In October 2009, the European Court of Justice, ECJ, found that Ireland had failed to make adequate legislation for dealing with domestic waste water from septic tanks and other on-site waste water treatment systems. Ireland's defence in the proceedings sought recognition for a range of monitoring and inspection powers under the Public Health (Ireland) Act 1878, the Local Government (Water Pollution) Acts 1977 and 1990, the Building Control Acts 1990 to 2007, the Planning and Development Acts 2000 to 2006 and the Water Services Act 2007. However, the ECJ found that these provisions only partially implemented procedures to ensure the objectives of the waste directive. In order to comply with the ECJ ruling, legislation is required to give effect to a new inspection and monitoring system for septic tanks and other on-site waste water treatment systems.

Photo of Bernard DurkanBernard Durkan (Kildare North, Fine Gael)
Link to this: Individually | In context

What steps has the Minister taken to ensure the septic tank standards are raised to an acceptable level? In terms of local authorities and the several sewage treatment works engaged in to date, of which one in particular comes to mind, what steps has he taken to ensure the matter is attended to urgently? For example, the domestic water supply in a large lake in the west has suffered substantially from pollution originating in the municipal sewerage system.

Photo of Joanna TuffyJoanna Tuffy (Dublin Mid West, Labour)
Link to this: Individually | In context

The need for legislation has been long known. The group that appeared before our committee last year raised this issue. When does the Minister plan on introducing the legislation? What does he have to say about our committee's report last week on soil problems in some areas making it difficult for people to attain permission for one-off housing?

Photo of John GormleyJohn Gormley (Minister, Department of Environment, Heritage and Local Government; Dublin South East, Green Party)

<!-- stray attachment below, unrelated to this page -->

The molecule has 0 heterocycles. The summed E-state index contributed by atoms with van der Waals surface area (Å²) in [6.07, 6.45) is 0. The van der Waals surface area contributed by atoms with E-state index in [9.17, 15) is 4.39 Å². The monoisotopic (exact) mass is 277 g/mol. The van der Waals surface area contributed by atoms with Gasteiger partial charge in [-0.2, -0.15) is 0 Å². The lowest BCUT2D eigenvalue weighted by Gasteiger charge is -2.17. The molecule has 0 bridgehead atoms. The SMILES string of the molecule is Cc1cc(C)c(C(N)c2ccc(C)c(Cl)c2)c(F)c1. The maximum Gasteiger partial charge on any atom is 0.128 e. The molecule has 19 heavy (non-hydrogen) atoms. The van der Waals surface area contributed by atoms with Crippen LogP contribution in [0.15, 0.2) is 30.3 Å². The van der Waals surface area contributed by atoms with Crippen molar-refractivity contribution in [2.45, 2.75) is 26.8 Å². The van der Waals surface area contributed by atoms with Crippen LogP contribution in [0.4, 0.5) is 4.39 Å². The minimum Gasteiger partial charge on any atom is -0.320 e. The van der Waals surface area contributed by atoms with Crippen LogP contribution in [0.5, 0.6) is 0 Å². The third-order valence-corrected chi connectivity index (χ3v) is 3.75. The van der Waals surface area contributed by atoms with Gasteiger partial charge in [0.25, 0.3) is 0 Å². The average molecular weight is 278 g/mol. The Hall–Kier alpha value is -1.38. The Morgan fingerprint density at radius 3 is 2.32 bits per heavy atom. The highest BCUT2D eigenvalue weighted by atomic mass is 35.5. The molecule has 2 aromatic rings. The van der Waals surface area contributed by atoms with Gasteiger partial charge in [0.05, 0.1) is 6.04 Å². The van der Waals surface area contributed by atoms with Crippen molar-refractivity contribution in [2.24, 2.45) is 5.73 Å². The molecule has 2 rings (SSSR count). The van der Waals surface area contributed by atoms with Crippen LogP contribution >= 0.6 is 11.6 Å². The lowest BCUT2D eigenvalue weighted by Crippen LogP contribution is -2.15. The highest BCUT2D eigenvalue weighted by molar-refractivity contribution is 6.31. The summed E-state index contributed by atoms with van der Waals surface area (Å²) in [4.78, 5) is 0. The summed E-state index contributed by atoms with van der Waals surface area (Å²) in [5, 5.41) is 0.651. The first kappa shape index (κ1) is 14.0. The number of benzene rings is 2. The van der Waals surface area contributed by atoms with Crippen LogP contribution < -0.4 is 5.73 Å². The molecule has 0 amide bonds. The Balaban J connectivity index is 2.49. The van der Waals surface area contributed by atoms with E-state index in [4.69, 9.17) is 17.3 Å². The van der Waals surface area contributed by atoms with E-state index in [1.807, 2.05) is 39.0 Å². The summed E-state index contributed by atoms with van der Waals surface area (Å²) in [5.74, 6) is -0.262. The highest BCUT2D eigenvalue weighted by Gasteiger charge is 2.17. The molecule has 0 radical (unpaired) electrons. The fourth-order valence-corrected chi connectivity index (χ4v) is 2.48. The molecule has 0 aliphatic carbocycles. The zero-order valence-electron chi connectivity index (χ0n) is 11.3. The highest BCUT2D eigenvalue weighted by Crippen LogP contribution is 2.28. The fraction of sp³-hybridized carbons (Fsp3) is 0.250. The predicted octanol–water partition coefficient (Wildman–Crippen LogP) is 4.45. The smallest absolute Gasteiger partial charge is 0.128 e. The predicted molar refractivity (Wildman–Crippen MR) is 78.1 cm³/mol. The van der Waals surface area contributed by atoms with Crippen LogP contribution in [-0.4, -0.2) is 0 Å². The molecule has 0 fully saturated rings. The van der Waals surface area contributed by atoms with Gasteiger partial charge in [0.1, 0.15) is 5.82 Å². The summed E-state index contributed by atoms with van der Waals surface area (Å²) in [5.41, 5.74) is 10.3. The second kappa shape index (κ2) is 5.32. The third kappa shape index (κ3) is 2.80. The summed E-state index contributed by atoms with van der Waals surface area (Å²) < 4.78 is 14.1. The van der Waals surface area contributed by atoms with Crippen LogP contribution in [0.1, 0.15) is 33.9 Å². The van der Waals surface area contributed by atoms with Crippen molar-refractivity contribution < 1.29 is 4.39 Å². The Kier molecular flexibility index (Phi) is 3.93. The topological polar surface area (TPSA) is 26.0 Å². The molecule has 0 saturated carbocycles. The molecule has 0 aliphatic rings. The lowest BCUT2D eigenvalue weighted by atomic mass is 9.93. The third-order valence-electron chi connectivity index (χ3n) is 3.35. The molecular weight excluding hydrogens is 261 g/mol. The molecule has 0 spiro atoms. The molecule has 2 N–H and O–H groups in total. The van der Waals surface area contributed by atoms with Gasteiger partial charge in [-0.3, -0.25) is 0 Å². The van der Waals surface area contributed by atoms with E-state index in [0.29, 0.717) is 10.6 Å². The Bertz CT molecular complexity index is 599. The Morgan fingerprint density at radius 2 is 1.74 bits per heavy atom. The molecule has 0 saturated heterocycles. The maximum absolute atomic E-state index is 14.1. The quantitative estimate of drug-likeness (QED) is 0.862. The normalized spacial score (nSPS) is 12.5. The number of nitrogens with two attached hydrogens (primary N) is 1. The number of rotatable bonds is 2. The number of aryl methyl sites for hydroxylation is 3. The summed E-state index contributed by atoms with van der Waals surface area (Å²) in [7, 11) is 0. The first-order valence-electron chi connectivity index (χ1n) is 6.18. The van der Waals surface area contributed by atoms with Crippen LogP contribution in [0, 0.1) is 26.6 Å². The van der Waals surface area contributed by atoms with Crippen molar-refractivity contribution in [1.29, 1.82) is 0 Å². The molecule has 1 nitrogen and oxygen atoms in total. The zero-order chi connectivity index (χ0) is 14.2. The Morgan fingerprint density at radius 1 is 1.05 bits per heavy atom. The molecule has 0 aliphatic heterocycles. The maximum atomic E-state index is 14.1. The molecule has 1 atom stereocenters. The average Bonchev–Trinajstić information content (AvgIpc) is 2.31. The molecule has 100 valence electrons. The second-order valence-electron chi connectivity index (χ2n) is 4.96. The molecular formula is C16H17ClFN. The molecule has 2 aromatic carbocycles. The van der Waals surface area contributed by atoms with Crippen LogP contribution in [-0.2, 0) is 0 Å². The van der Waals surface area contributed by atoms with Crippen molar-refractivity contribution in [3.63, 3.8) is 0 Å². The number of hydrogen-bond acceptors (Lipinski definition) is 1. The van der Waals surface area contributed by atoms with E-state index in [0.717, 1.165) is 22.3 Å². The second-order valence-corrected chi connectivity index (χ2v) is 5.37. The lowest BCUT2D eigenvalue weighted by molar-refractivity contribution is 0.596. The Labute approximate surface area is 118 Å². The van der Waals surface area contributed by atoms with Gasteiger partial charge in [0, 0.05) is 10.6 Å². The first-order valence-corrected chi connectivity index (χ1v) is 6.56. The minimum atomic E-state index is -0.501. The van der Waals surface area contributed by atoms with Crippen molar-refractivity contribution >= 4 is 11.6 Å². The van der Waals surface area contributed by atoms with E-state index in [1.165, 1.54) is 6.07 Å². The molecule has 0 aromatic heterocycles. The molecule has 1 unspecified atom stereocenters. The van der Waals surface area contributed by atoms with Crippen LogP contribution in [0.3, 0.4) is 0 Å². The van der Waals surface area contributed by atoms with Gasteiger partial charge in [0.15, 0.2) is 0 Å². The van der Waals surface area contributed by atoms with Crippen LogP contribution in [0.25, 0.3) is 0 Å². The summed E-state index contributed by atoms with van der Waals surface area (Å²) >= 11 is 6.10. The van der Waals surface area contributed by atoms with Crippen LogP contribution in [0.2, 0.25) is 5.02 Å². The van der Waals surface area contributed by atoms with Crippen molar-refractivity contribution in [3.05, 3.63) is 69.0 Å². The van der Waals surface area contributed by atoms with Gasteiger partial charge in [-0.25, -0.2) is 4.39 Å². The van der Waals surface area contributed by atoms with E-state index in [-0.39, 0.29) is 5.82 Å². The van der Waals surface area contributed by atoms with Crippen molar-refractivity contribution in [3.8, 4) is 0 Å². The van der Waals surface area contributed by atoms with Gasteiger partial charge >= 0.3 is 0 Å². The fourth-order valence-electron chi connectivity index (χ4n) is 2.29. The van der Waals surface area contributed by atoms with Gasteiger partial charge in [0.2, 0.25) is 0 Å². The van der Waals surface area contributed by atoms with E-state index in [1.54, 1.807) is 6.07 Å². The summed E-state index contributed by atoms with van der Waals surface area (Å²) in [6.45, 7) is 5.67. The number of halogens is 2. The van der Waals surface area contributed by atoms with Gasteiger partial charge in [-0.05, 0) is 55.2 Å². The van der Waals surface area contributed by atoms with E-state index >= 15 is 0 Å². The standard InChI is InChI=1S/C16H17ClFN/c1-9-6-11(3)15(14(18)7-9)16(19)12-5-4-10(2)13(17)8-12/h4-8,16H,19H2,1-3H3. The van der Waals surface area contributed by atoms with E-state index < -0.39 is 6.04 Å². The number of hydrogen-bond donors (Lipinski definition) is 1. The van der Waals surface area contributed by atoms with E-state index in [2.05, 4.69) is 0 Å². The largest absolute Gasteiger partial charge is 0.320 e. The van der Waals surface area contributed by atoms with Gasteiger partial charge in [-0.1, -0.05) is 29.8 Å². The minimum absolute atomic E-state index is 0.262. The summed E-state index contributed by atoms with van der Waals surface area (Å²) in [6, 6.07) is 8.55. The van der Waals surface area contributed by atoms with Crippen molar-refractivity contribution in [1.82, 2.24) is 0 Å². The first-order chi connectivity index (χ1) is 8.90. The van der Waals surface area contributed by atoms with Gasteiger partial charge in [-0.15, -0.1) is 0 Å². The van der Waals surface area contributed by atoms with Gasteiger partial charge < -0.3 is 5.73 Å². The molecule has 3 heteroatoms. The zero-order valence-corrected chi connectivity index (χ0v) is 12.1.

Link to this: Individually | In context

I want to let Deputy Durkan know that on the publication of the joint committee's report I wrote to the Chairman to note that its recommendations were both timely and welcome, and to assure the committee that its report was being carefully considered. I expect that the issues raised in the report will be addressed comprehensively in the proposals that I will be bringing forward to give effect to the commitment in the renewed programme for Government, and to ensure compliance with the court ruling. My Department is considering how this monitoring and inspection system should operate, and has been consulting extensively with the Environmental Protection Agency, the local authorities and other key stakeholders on the matter. It is also intended to undertake consultations with wider stakeholders on the matter and I intend bringing proposals to Government to address these matters later on this year.

The programme for Government agreed in June 2007 included a commitment to introduce a scheme of support for the replacement and upgrade of septic tanks older than 15 years. The feasibility for introducing such a scheme will remain under ongoing review by the Department in the light of the obvious budgetary constraints.